You cannot directly add an "item container" to an ItemsControl. The container must be generated. Otherwise, it will already have a logical parent (the ItemsControl) when it gets added. Typically, this only affects ItemsControls that are used in "direct mode". ItemsControls used in "ItemsSource mode" are not typically bound to a collection of elements that qualify as containers, so they will typically work fine.

So if the ItemsControl is a ListBox, you cannot directly add a ListBoxItem. But you can add any other UIElement (Button, Image, etc.), and then the ListBoxItem will be generated for you by the ItemContainerGenerator of the ListBox. What you need to do is something like:

private void LoadCodeBasedItems()
{
    AddImage("images/image01.jpg");
    AddImage("images/image02.jpg");
    AddImage("images/image03.jpg");
    AddImage("images/image04.jpg");
    AddImage("images/image05.jpg");
    AddImage("images/image06.jpg");

    //add a button
    Button btn = new Button();
    btn.Margin = new Thickness(0);
    btn.Click += 
      new RoutedEventHandler(btn_Click);
    btn.Content = "btn0";
    lst3D.Items.Add(btn);
    
    //add a StackPanel
    StackPanel sp = new StackPanel();
    sp.Background = Brushes.Yellow;
    sp.Orientation = Orientation.Vertical;

    Button btn1 = new Button();
    btn1.Margin = new Thickness(4);
    btn1.Content = "btn1";
    btn1.Click += 
      new RoutedEventHandler(btn_Click);
    sp.Children.Add(btn1);

    Button btn2 = new Button();
    btn2.Margin = new Thickness(4);
    btn2.Content = "btn2";
    btn2.Click += 
      new RoutedEventHandler(btn_Click);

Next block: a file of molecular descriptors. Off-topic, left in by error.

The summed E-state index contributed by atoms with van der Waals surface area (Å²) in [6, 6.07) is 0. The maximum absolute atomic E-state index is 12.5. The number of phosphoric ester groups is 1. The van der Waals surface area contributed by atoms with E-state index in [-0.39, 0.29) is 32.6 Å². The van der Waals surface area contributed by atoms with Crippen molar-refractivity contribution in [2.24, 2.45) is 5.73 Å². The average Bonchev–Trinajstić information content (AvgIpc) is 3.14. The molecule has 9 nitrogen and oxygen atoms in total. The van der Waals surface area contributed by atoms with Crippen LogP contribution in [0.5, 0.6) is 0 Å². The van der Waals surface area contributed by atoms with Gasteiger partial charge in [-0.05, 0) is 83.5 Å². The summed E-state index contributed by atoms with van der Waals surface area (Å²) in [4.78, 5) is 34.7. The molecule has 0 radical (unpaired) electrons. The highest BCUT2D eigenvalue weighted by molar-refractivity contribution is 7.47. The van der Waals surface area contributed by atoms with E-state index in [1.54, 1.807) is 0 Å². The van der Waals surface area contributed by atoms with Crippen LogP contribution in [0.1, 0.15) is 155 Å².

sp.Children.Add(btn2);

    lst3D.Items.Add(sp);
}

private void AddImage(string uri)
{
    //Create a Focusable Border
    // that contains the Image
    lst3D.Items.Add(new Border
    {
        Child = new Image
        {
            Source = 
              new BitmapImage(new Uri(uri,
              UriKind.RelativeOrAbsolute))

        },
        BorderBrush = Brushes.White,
        BorderThickness = new Thickness(2)
    });
}

Getting a reference to the TabPanel3D instance within an ItemsControl subclass (such as ListBox, ListView).

Firstly, we can hook into the Loaded event of the TabPanel3D element:

<ListBox x:Name="lst3D"
       HorizontalContentAlignment="Stretch"
       VerticalContentAlignment="Stretch">
<!-- 
  Tell the ItemsControl to use our custom
  3D layout panel to arrage its items.
  -->
<ListBox.ItemsPanel>
  <ItemsPanelTemplate>
    <tabber3D:TabPanel3D 
          Background="#FF313131" 
          ElementWidth="200" 
          ElementHeight="200"
          Loaded="OnTabPanel3DLoaded" 
      />
  </ItemsPanelTemplate>
</ListBox.ItemsPanel>
</ListBox>

And then you can use this in code-behind to obtain a reference to the actual TabPanel3D instance, which can then be used within other code. This is also where you should hook into the SelectedElementChanged event, that is used as shown in the next rule.

private void OnTabPanel3DLoaded(object sender, 
             RoutedEventArgs e)
{
    // Grab a reference
    // to the TabPanel3D when it loads.
    tabPanel3D = sender as TabPanel3D;
    this.LoadCodeBasedItems();
    tabPanel3D.SelectedElementChanged += 
    new SelectedElementChangedEventHandler(
    tabPanel3D_SelectedElementChanged);
    lst3D.Focus();
}

Using interactive elements in the TabPanel3D within an ItemsControl subclass (such as ListBox, ListView).

As stated within the article, you need to create a new SelectedElementUserControl, which you add the current FrameworkElement to, and then you need to remove the SelectedElementUserControl and reconnect its child back to the TabPanel3D. This is done using methods similar to the ones shown below.

private void tabPanel3D_SelectedElementChanged(
        object sender, 
        SelectedElementChangedEventArgs e)
{
    lst3D.Visibility = Visibility.Collapsed;
    fe = 
      tabPanel3D.Children[e.SelectedElement] 
      as FrameworkElement;
    sec = new SelectedElementUserControl();
    sec.Background = tabPanel3D.Background;
    sec.RemoveControl +=